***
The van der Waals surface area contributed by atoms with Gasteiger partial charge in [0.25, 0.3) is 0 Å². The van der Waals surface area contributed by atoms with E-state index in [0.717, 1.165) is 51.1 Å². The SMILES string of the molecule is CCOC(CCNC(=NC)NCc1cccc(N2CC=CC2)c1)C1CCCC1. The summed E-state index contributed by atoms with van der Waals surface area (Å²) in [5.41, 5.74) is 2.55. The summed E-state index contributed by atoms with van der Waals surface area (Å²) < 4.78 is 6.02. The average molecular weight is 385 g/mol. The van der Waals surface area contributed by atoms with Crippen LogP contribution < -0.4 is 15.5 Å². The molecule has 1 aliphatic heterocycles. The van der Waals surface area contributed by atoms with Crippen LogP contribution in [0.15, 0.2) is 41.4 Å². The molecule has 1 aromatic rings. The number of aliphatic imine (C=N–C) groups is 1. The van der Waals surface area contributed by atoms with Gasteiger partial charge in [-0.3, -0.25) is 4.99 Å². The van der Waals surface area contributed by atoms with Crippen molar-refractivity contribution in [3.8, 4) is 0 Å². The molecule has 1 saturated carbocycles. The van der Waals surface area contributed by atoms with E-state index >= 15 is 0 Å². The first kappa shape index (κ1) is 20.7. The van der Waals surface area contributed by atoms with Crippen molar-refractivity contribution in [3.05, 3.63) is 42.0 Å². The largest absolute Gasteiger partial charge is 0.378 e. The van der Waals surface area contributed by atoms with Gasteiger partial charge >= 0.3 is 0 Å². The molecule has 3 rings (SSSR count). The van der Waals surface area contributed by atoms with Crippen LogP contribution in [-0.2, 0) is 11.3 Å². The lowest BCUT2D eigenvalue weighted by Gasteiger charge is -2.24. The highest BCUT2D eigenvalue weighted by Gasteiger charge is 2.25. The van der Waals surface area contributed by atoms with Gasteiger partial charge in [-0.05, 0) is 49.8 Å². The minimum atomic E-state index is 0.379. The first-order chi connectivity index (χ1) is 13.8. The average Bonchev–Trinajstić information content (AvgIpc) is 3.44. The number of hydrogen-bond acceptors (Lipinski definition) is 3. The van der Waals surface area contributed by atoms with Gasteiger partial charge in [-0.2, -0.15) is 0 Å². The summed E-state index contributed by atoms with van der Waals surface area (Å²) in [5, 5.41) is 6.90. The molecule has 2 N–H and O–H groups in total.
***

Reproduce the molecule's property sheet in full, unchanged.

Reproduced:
The van der Waals surface area contributed by atoms with Gasteiger partial charge in [0.25, 0.3) is 0 Å². The van der Waals surface area contributed by atoms with E-state index in [0.717, 1.165) is 51.1 Å². The SMILES string of the molecule is CCOC(CCNC(=NC)NCc1cccc(N2CC=CC2)c1)C1CCCC1. The summed E-state index contributed by atoms with van der Waals surface area (Å²) in [5.41, 5.74) is 2.55. The summed E-state index contributed by atoms with van der Waals surface area (Å²) < 4.78 is 6.02. The average molecular weight is 385 g/mol. The van der Waals surface area contributed by atoms with Crippen LogP contribution < -0.4 is 15.5 Å². The molecule has 1 aliphatic heterocycles. The van der Waals surface area contributed by atoms with Crippen LogP contribution in [0.15, 0.2) is 41.4 Å². The molecule has 1 aromatic rings. The number of aliphatic imine (C=N–C) groups is 1. The van der Waals surface area contributed by atoms with Gasteiger partial charge in [-0.3, -0.25) is 4.99 Å². The van der Waals surface area contributed by atoms with Crippen molar-refractivity contribution in [3.8, 4) is 0 Å². The molecule has 1 saturated carbocycles. The van der Waals surface area contributed by atoms with E-state index >= 15 is 0 Å². The first kappa shape index (κ1) is 20.7. The van der Waals surface area contributed by atoms with Crippen molar-refractivity contribution in [3.05, 3.63) is 42.0 Å². The largest absolute Gasteiger partial charge is 0.378 e. The van der Waals surface area contributed by atoms with Gasteiger partial charge >= 0.3 is 0 Å². The molecule has 3 rings (SSSR count). The van der Waals surface area contributed by atoms with Crippen LogP contribution in [-0.2, 0) is 11.3 Å². The lowest BCUT2D eigenvalue weighted by Gasteiger charge is -2.24. The highest BCUT2D eigenvalue weighted by Gasteiger charge is 2.25. The van der Waals surface area contributed by atoms with Gasteiger partial charge in [-0.05, 0) is 49.8 Å². The minimum atomic E-state index is 0.379. The first-order chi connectivity index (χ1) is 13.8. The average Bonchev–Trinajstić information content (AvgIpc) is 3.44. The number of hydrogen-bond acceptors (Lipinski definition) is 3. The van der Waals surface area contributed by atoms with Gasteiger partial charge in [-0.2, -0.15) is 0 Å². The summed E-state index contributed by atoms with van der Waals surface area (Å²) in [5, 5.41) is 6.90. The molecule has 2 N–H and O–H groups in total.